Even though the vast majority of churches in the United States have fewer than 100 members, the attention seems to be on the so-called "mega-churches" with attendance in the thousands each week. Smaller churches by the score have adopted some of the techniques and practices. Many churches use (to some extent or another) contemporary arrangements in their music. Their pastors have shed the suit and tie look. There is a greater emphasis on looking, feeling, and being a church for the 21st century, where Christians and unsaved "seekers" alike can feel comfortable.
Already, the readers are taking sides. Let me state for the record, that I have no problems with "mega-churches." Obviously, those that reject the Word of God or otherwise clearly teach false doctrine need to be examined closely, but as I've read commentary about mega-churches, it's clear that a lot of criticism is based on envy, not on substantiated fact. A common observation is "since they've grown so large, so fast, they must be a cult." That's not the case. One could just as easily say that the small church is small because they are not being blessed by God. Bottom line: the size and style of the congregation is irrelevant to this discussion. Having been in a mega-church environment and having served in a small church environment, I can testify that both have very similar challenges, albeit on different scales.
Yet in spite of the whole "seeker sensitive", contemporary church movement, some studies have shown that people are leaving the church in droves. As Group Publishing's Thom Shultz observed in a recent blog,
"Over the last year, while working on a major documentary film that examines America’s state of faith and the condition of the church, I’ve talked with hundreds of people. Many of these are de-churched. They’re done with the organized church. In some cases, they’re wounded. In other cases, they’re simply disinterested."("The De-Churched: Why They Left," Holy Soup with Thom Shultz)I'm certainly no expert, nor do I claim to have all the answers. In fact, my thoughts today may very well be different a year or two or ten from now. But at the moment, I'm wondering if the very things that have attracted people to church might also be the things driving them away. I had a friend who professed no real faith and didn't care much for church. But one Sunday, at the invitation of a friend, he visited a "seeker sensitive", contemporary church. I asked him later what he thought. He said everything was good...good music, good atmosphere, nice people. Even the speaker was engaging. But he would not go back, because it didn't feel like "church."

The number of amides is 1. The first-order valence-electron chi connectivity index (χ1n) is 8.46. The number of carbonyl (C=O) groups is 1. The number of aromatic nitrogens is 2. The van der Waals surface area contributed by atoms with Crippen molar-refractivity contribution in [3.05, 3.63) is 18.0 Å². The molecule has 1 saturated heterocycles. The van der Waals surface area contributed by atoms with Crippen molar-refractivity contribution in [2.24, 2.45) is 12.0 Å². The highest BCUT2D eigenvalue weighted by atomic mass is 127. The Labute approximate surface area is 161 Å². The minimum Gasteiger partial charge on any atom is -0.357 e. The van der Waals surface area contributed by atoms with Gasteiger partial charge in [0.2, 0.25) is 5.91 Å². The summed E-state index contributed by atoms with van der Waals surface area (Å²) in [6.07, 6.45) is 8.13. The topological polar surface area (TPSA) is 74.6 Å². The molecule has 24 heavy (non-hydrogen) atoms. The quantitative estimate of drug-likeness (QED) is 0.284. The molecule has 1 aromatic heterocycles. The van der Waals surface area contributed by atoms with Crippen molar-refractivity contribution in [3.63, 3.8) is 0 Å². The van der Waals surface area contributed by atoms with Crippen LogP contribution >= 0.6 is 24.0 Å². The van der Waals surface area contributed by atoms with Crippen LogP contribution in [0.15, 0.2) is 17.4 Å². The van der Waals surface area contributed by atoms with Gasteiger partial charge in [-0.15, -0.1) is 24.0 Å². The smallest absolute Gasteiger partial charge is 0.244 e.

I believe, deep down inside, we want to connect with something bigger and grander than ourselves. I'm not defending the ultra-ritualistic church, mind you (and high worship is not my particular preference), but at least they've nailed the basic premise: God is bigger than us. Although my friend confused style with intent, his memories told him that church music was grand and a little hard to understand because God was grand and maybe a little hard to understand. The pastor wore a suit and tie because he represented the King of Kings. And when the pastor spoke from the Bible, it was eloquent because the subject matter was exalted. There seems to be a need for tradition, for ritual, and for "deepness" in our hearts. We want to be overwhelmed by majesty.
Once again, this is not a criticism of the contemporary style of worship, for there is an equally legitimate purpose for this as well. We do need to be sensitive to seekers and visitors, and we need to be aware that not everyone we're trying to reach speaks "church-ese." On the other hand, we need to figure out how not to alienate those who want, need, and feel comfortable with ritual, tradition, and the whole language of the church. This is the challenge of the 21st century church.
So to answer the original question: "Let the church be the church, but what does that mean?" I believe the answer is "yes."
Just thinking out loud....